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Nicklaus hoping to end winless streak

Jack Nicklaus will be looking for more success at the Senior US Open than at the US Open here where he acknowledges the crowd at the 18th. Allsport.

After missing the cut at Pebble Beach two weeks ago, Jack Nicklaus realizes he'll likely be a spectator at future U.S. Opens, an event he won four times.

This is the U.S. Senior Open, however, where he has won twice, and Nicklaus isn't worried about making the cut. He wants another championship.

``You got to start with one obviously,'' Nicklaus said. ``It's been a couple years since I've won a golf tournament. Certainly, the Senior Open is the premier event for senior golfers in the country and I'd like to give it another shot.''

And a win at Saucon Valley Country Club this week would give Nicklaus an automatic berth in the U.S. Open again — perhaps his final chance of getting back to that major.

Nicklaus, 60, has more PGA Tour victories than anyone except Sam Snead, but he hasn't won a title since capturing the 1996 Tradition.

He hopes to end the drought in the Senior Open, which starts Thursday at Saucon Valley.

``I look forward to playing,'' said Nicklaus, who played here in 1992 when Larry Laoretti won. ``I liked the course almost as much as Larry Laoretti.''

Laoretti, who has played in just a handful of events this year, is thinking about recapturing the magic of eight years ago.

``I am like semiretired,'' he said. ``It's very difficult to compete with these great players just coming out and playing once every month. You never know, though.''

No one really knows. Tiger Woods isn't here. There's no clear-cut favorite on the Senior Tour. And, it's difficult to repeat as champion.

Dave Eichelberger, the 1999 winner, is trying to become just the third player to win consecutive Senior Open titles in the 21-year history of the event.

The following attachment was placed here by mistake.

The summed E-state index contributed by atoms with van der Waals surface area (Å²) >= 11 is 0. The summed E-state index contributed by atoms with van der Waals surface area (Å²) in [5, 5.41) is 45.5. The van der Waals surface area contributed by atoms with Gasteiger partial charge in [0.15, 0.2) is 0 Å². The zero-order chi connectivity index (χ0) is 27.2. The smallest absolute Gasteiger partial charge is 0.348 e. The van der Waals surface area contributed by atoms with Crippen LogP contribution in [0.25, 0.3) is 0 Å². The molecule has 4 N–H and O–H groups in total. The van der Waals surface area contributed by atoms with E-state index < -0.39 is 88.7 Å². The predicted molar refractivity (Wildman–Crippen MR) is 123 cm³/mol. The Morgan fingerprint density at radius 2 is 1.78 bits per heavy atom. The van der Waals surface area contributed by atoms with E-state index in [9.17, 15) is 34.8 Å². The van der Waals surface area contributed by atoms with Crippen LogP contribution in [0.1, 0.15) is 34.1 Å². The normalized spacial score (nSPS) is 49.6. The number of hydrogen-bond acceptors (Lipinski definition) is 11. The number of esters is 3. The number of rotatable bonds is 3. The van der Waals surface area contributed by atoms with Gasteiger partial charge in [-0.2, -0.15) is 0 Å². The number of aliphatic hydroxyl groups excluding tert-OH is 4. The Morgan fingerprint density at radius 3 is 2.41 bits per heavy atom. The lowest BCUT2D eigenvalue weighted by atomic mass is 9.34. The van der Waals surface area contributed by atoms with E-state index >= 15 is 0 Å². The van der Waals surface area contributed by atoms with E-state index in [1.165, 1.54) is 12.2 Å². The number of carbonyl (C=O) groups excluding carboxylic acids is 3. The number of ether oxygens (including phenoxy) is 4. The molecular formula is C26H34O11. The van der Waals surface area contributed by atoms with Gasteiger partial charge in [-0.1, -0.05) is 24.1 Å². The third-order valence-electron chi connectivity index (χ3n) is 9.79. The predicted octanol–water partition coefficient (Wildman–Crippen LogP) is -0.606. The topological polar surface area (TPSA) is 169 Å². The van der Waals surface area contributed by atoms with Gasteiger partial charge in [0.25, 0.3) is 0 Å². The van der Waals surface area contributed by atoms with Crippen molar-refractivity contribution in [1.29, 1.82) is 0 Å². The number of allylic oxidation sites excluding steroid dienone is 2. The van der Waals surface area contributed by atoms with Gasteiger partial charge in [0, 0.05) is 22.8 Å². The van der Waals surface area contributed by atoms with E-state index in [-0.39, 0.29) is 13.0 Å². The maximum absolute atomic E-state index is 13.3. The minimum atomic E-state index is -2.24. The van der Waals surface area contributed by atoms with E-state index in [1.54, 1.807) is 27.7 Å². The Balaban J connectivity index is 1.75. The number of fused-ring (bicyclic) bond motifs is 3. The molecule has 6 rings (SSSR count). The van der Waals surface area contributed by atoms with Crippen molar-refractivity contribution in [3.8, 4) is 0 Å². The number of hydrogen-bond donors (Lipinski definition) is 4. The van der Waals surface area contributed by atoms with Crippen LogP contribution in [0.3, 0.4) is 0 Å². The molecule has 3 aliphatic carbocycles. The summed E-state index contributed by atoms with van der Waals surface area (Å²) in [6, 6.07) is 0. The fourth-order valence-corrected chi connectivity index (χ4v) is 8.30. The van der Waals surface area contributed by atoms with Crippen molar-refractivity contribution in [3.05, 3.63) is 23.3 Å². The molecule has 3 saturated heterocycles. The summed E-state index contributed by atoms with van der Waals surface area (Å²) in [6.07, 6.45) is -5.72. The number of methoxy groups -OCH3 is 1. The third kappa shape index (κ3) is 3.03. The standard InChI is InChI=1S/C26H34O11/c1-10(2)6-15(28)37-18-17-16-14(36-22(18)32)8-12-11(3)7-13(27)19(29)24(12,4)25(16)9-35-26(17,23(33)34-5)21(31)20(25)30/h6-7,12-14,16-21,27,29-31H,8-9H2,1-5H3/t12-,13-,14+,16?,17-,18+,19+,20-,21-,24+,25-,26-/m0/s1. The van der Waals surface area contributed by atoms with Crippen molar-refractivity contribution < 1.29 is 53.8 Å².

``I really feel like I am playing well and actually feel like I have got a chance to do it,'' Eichelberger said. ``I feel I have got as good a chance as anybody right now.''

Hale Irwin, who along with Woods were the only two golfers to shoot in the 60s in two rounds at the U.S. Open, said Pebble Beach was good preparation for this week.

``I don't want to say I use the U.S. Open as preparation for this tournament, but I think the preparation in terms of getting your mind set for the narrower fairways and the heavier rough is certainly beneficial,'' Irwin said.

Irwin, the 1998 Senior Open champion, will be among 156 golfers playing the 6,749-yard, par-71 course. The championship purse is $2.25 million, up from $1.75 million in 1999. The winner receives $400,000.

The field includes Larry Nelson, No. 1 on the money list; Ed Dougherty, last year's runner-up; Tom Kite; Tom Watson; Lee Trevino; and Arnold Palmer.

They'll have to contend with a course that can be difficult. The golfers have found the undulating greens to be especially challenging in their practice rounds.

``These greens are very severe,'' said Kite, who is playing in his first Senior Open. ``If the greens dry out, if they get firm and fast, we can be in for a very long, difficult week.''

Trevino, who is coming off last weekend's victory in the Cadillac NFL Classic, raved about the rough.

``I have never seen rough that is so uniform anywhere else in any other U.S. Open that I have ever played,'' he said. ``It looks like it is 4 to 6 inches, and it will penalize you if you get into it, but it is mowed absolutely perfect.

``There are not patches here and there, and you are going to get lucky and one guy is going to have a good lie and the next one isn't.''

Trevino, 60, said he's peaking after ending a 27-month championship drought.

``I was hitting the ball pretty good and I got a tremendous amount of confidence,'' he said.

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